Such blatant acts of contempt can be avoided if we always prize God’s gift for salvation. Christian meetings are a way by which we can maintain proper esteem. Since Jehovah and Jesus are present invisibly at these gatherings, grateful Christians will not snub them, as the apostates do, but rather do all they reasonably can to attend regularly.—Compare Malachi 3:16; Matthew 18:20.
Therefore, be grateful for what Jesus has done for you. Exercise genuine faith in his ransom sacrifice. Imitate his example in your dealings with others. Put first in your life the worship of his Father, Jehovah God. In this way you can say: “Thanks be to God for his indescribable free gift” of undeserved kindness through Jesus.—2 Corinthians 9:15.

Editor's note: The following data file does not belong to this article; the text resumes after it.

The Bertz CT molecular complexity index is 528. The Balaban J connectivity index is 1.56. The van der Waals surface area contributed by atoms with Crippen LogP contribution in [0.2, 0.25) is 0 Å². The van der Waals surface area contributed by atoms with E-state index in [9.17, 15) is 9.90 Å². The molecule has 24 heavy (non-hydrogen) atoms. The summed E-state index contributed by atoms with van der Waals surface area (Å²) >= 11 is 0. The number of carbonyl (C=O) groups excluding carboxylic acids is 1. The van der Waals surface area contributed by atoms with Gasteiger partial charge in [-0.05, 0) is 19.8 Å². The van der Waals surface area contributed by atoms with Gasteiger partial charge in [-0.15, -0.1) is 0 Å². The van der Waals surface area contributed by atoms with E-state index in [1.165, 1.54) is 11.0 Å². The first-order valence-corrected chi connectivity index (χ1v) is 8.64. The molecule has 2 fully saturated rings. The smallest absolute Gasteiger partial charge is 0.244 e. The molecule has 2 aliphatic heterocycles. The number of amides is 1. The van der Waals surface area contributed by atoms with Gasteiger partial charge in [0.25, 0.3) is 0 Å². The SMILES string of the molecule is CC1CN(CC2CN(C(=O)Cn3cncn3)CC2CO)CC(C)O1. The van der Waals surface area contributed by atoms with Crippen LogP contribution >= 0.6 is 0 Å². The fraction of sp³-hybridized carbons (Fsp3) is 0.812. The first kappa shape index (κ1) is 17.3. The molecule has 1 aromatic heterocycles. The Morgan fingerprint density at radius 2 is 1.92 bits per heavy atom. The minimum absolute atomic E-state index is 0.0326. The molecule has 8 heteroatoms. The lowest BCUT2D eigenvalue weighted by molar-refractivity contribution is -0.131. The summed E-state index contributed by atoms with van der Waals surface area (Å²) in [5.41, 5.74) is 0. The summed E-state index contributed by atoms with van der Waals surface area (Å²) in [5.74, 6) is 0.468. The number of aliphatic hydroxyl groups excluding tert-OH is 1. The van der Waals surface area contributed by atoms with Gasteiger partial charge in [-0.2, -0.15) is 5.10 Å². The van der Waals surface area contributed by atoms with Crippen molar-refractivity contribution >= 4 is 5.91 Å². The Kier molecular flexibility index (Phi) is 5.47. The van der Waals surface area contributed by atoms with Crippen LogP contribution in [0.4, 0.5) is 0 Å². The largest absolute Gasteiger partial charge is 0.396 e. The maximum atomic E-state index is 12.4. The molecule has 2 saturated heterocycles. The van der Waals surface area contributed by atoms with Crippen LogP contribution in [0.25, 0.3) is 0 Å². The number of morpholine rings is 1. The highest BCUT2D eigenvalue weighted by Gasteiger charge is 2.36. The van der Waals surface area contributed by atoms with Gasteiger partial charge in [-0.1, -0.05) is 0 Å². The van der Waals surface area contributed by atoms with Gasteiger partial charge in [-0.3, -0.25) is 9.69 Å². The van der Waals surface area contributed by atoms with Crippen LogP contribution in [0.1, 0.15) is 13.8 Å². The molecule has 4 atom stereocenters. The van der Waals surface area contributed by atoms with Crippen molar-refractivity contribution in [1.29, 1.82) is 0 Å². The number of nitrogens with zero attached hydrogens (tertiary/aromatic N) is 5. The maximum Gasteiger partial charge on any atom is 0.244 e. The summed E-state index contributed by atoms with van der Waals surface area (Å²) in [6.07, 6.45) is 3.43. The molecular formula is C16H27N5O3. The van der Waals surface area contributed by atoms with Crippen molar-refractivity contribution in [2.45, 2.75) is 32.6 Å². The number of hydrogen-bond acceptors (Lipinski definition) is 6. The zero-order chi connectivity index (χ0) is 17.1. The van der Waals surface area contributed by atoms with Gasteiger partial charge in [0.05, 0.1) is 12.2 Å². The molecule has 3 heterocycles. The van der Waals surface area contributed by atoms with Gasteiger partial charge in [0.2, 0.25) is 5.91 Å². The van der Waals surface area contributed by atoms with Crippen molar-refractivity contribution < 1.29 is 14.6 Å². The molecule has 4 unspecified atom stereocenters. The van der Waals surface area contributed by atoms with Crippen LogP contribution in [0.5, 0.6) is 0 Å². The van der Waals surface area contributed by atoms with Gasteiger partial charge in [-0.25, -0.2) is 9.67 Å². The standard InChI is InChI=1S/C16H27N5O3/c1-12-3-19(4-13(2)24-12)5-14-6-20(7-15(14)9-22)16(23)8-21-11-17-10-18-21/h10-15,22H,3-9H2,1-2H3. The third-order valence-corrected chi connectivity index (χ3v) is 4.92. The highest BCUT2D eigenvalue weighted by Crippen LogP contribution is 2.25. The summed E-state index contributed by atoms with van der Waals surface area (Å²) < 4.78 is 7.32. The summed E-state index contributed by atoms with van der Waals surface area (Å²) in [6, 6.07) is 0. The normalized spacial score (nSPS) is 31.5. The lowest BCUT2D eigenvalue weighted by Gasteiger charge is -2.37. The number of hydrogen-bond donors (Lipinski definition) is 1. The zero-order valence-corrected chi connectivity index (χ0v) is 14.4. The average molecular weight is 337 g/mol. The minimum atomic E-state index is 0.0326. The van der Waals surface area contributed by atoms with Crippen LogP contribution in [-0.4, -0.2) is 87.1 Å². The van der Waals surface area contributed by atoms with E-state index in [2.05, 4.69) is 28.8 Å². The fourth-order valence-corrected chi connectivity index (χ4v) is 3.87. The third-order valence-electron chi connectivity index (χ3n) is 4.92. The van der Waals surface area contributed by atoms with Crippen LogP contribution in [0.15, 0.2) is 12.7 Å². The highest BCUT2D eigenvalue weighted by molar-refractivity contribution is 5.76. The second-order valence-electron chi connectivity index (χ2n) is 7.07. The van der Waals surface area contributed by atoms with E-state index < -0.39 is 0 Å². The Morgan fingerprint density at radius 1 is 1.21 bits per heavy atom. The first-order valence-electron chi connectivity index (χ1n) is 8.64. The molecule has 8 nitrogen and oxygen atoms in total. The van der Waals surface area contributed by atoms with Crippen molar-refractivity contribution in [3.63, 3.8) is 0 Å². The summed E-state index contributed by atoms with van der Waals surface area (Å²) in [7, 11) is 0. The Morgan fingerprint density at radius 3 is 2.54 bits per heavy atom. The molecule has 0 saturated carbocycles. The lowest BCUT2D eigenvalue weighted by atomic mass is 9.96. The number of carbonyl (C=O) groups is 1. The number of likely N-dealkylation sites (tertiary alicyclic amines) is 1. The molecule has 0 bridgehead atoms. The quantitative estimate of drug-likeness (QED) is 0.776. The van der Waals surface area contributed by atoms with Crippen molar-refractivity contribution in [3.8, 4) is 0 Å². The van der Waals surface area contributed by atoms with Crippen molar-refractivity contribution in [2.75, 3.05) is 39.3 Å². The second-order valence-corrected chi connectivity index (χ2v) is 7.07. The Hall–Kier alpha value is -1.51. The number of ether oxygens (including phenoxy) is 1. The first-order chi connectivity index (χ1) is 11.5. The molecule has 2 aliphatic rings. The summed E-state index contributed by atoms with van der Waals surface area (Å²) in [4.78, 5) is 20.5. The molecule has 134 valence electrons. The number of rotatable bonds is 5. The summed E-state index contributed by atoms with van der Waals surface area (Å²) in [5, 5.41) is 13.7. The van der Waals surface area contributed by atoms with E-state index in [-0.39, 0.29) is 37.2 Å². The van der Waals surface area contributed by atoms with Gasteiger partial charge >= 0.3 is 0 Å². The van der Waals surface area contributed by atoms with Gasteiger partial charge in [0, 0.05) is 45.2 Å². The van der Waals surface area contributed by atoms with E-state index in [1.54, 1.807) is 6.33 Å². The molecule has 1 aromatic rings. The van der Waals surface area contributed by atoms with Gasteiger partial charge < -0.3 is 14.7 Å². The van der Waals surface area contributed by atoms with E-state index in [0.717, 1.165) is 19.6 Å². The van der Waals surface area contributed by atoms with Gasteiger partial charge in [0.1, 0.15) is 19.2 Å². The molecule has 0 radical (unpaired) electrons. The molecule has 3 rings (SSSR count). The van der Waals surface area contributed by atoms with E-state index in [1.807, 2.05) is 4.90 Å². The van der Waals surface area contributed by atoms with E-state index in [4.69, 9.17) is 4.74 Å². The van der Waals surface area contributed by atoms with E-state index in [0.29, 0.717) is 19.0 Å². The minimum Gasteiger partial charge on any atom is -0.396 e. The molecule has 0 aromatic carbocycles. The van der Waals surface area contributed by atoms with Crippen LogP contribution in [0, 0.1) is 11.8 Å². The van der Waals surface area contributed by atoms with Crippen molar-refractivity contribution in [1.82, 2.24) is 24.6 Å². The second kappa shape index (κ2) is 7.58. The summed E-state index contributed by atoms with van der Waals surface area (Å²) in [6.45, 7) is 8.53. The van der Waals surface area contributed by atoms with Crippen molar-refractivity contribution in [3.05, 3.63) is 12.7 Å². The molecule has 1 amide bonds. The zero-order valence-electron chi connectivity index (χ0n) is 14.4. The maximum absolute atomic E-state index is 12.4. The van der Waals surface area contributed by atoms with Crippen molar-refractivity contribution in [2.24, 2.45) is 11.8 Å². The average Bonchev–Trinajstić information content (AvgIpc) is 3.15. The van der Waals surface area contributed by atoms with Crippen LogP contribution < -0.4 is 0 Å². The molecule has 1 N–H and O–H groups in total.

We recommend, for example, You Can Live Forever in Paradise on Earth, published by the Watchtower Bible and Tract Society of New York, Inc.
[Picture on page 6]
Ways that you can show gratitude for Jesus